Thus when Ayyám-i-Há was set up as the central happy celebration of the Badí' calendar it became sanctioned by God, as another prophet said, "These are the appointed festivals of the Lord..." (Lev 23:4) But the choice of Intercalary is significant, a knife that cuts both ways. As mentioned before, intercalation tends to be regarded popularly with great suspicion and fear. The Báb's intention seems to be in consonance with the theme of testing in religion which Bahá'u'lláh set forth in His Kitáb-i-Iqan, testing that is as important to religious methodology as experimentation is to the scientific method. Presumably if the people pass this test the holy happiness of Ayyám-i-Há will inoculate them against crassness and corporate exploitation.

Bahá'u'lláh confirmed the name "Ayyám-i-Há" for the Báb's five days of intercalation in His book of laws, the Kitáb-i-Aqdas. Ha is the letter "H" in the Arabic alphabet and its significance had been greatly emphasized by the Báb. `H' is of course part of the greatest name of God, Bahá. It is also one of the disconnected letters which begin certain chapters of the Qu'ran and which 'Abdu'l-Bahá interpreted as mystic symbols of the Godhead.

The letter Ha occurs at the start of the following eight Suras, listed in chronological order of revelation along with the accompanying letter or letters: Ch. 46, Al-Ahqaf, Ha mim; Ch. 45, Kneeling, Ha mim; Ch. 44, Smoke, Ha mim; Ch. 43, Ornaments of Gold, Ha mim; Ch. 42, Counsel, Ha mim: ain sin qaf; Ch. 41, Revelations Well Expounded, Ha mim; Ch. 40, The Forgiving One, Ha mim; and lastly, Ch. 20 called Ta Ha with the eponymous letters ta and ha.

So by calling the epagomenals "H" Days Bahá'u'lláh was investing them with a more purely monotheistic religious significance than for Zoroastrians and was in effect confirming the Islamic roots of the new religion.

Another important theme to do with the name Ayyám-i-Há, "Days of `H', is the connection of "Ha" with the number five in the Abjad system of numerological mysticism. Five is the maximum number of epagomenal days that occur in a leap year.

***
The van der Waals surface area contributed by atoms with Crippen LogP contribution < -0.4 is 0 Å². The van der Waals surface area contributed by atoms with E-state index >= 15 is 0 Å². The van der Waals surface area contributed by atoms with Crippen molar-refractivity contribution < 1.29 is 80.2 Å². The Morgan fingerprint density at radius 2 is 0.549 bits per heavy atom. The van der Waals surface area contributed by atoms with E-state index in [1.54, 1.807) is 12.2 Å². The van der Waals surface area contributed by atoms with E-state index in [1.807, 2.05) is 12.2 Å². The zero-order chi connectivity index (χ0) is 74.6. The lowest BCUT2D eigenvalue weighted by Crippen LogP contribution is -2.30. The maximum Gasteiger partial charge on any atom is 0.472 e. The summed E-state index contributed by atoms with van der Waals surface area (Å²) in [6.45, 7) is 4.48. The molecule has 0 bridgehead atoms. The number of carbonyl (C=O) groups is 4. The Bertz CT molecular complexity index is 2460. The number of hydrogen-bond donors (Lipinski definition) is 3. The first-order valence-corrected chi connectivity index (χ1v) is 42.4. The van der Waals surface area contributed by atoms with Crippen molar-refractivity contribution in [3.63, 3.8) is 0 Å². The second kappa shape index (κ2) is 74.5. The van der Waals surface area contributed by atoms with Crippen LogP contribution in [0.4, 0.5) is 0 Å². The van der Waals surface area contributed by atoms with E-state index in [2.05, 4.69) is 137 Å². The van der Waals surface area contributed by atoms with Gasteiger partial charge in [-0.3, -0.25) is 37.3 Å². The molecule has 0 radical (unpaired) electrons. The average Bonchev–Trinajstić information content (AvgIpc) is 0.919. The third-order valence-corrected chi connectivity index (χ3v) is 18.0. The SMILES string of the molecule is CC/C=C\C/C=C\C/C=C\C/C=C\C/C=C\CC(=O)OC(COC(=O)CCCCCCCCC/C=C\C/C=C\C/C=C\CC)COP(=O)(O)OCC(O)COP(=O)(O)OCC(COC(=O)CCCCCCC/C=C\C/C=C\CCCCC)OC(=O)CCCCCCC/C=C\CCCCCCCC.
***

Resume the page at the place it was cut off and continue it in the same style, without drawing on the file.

Five is also the number traditionally symbolizing humanity. The five-pointed star is illustrative of our four limbs and head. When the asymmetrical point is depicted on the bottom it is regarded as satanic, feet pointing heavenwards. Man, created in God's image, must have the top point of the star as the head and seat of reason because reason rules the universe in the same way that the head controls the body. The Báb, confirmed by Shoghi Effendi, also considered this five pointed star to be the symbol of the Faith itself (Shoghi Effendi, Directives, 48). The Ringstone Symbol depicts two stars commonly thought to be for the twin Manifestations.

So the corollary of the top fifth point in a five-pointed star in the Badí' festival of Ayyám-i-Há is that weird fifth day, the only true intercalary day. This mysterious leap day Brigadoon like disappears for three years and returns only on the fourth. People born on that day can live twenty years and still have only five birthdays behind them. So the strangeness of the fifth is a reminder of the transcendence of God, that the highest spirit and reason do not rule exclusively here in this ephemeral world, that lower levels interfere most of the time. Like the disappearing fifth star point our mind and heart should most of the time turn away from bodies and physicality and turn toward the world of spirit.

Other meditations arise during these mystical, mysterious days dedicated to the Unknowable Being. In most years there are only four Intercalary days just as there are four causes of Aristotle, Material, Efficient, Formal and Final, which rule material causation. Also one is reminded of the four - and sometimes five - ways of knowing things that 'Abdu'l-Bahá taught: senses, scriptural tradition, reason, and inspiration, along with a transcendent fifth, the "promptings of the Holy Spirit," ('Abdu'l-Bahá, Promulgation, 20-22) as well as His five "Aspects of Spirit." ('Abdu'l-Bahá, Some Answered Questions, Chapter 36, 163)

It is true that Ayyám-i-Há is separated from the ordinary tallying of days and that this symbolizes God's transcendent nature above event and causation. But notwithstanding that is not to say that the festival is so dichotomized that it plays no role in the overall Badí' system. Rather Ayyám-i-Há is crucial and integral to the devotional life inculcated and organized by the calendar. Specifically, Ayyám-i-Há takes on corollary functions that formerly were part of New Year celebrations and fasting times in older calendars.